"We're bluntly aiming this legislation at the sort of person who adopts the employment practices of Scrooge and Marley."

    The Torbay MP lent his name to 21 amendments to the bill.

  7. Video content

    Video caption: Dealing with a parent's worst nightmare

    When a family tragedy struck, this MP campaigned for change

  8. MP's campaign makes progress through Parliament

    Parental Bereavement Bill

    House of Commons


    This bill - to bring in paid leave of at least two weeks for bereaved parents - should be passed in the Commons today.

    It was proposed by backbencher Tory MP Kevin Hollinrake after being put forward by Will Quince who had a still-born son.

    It's backed by the government - but, remember, it will only become law after going through the House of Lords.

  9. Good morning

    What's on in the Commons?

    MPs are debating the final stages of the Parental Bereavement Bill.

    This bill makes provision about leave and pay for employees whose children have died.

  10. Government apologises to Libyan dissident

    What happened in the Commons today?

    The government has apologised to Libyan Abdul Hakim Belhaj and his wife, Fatima Boudchar, who say an MI6 tip-off led to their capture and his torture by Colonel Gaddafi's forces.

    Attorney General Jeremy Wright said the settlement with the couple included a £500,000 payment to Ms Boudchar.

    Mr Belhaj says MI6 helped the US kidnap him in Thailand in 2004 to return him and his wife to Libya.

    UK actions had contributed to the couple's capture, Mr Wright said.

    Mr Belhaj had not sought and would not receive financial compensation, Mr Wright added.

    A leading opponent of the then Libyan leader Colonel Muammar Gaddafi, Mr Belhaj says he was abducted in Bangkok - along with his wife, then five-months pregnant - while attempting to fly to London to claim asylum in the UK.

    Now a politician in Libya, Mr Belhaj spent six years in prison upon his return to the country, while Moroccan-born Ms Boudchar was released shortly before giving birth.

  11. Today in the Commons

    What happened?

    House of Commons


    An urgent question on how the government is dealing with (or not dealing with) money resolutions for private member's bills saw MPs from both sides claiming that the bill in question has been approved by the House, and must now be given authorisation through a money resolution.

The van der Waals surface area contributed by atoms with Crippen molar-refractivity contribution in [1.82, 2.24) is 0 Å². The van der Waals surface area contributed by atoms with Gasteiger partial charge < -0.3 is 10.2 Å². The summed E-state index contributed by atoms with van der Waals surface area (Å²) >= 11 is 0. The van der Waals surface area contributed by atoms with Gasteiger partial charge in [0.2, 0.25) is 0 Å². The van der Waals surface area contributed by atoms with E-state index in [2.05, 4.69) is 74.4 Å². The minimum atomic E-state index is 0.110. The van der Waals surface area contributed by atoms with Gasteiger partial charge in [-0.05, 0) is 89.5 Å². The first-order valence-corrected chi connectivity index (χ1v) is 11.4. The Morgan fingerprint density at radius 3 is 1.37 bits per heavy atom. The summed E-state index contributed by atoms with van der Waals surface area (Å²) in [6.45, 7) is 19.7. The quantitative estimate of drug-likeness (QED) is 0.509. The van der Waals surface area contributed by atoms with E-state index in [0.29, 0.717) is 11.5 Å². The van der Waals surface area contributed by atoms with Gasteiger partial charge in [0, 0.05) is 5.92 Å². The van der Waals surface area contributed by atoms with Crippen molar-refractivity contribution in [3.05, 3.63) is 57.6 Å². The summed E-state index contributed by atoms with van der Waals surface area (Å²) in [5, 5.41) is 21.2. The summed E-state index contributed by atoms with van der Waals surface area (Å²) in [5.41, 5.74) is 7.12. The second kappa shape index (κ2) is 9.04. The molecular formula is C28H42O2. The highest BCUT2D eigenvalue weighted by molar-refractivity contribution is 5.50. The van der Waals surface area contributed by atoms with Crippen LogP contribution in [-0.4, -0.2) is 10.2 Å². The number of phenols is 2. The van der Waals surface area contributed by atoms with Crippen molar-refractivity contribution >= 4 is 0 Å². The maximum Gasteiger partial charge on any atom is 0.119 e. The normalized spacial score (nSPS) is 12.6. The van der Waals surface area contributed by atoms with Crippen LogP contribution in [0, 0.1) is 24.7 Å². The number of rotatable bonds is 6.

The Attorney General announced that the government has paid £500,000 in damages to the wife of a Libyan dissident and issued a formal apology after a lengthy litigation process. Abdul Hakim Belhaj will receive no compensation himself, as the Attorney General said he has never sought any, just an apology.

    A sombre mood descended on the Commons for two backbench debates, the first on people affected by financial misconduct, in particular the Global Restructuring Group within RBS.

    The second was on compensation for the victims of Libyan-sponsored IRA terrorism. The government stated in both cases that more does need to be done: in the case of RBS, it is waiting for the result of a review from the Financial Conduct Authority, and in the case of Libya/IRA terrorism, is unable to do anything further at the moment.

    The Commons has adjourned for the day, and will return at 9:30am tomorrow.

  12. Libyan assets cannot be used for compensation - minister

    Libyan-IRA terrorism debate

    House of Commons


    Alistair Burt

    Foreign Office Minister Alistair Burt says that the government is in no doubt Semtex and other materials supplied to the IRA and distributed in Ireland and the UK were supplied by the Libyan regime and "responsible for IRA-based terror".

    On compensation, he says: "If it was straightforward and simple it would have been sorted. It isn't."

    "The government has the greatest sympathy for the victims and their families," he says, many of whom still live with the effects of the attacks.

    The government attaches "great importance" to finding a solution on this.

    He adds that the government has helped in seeking compensation for the Lockerbie bombing, in these cases, there was no doubt of direct Libyan involvement, he states.

    "It is a priority matter for the UK government," he says.

    The advice he has is that there is "no lawful basis" under which the UK could use Libyan assets to compensate victims, and says that the UN has deemed that this money should eventually be returned to the country for the benefit of the Libyan people.

    Using this money for compensation would be a "violation of international law", he states.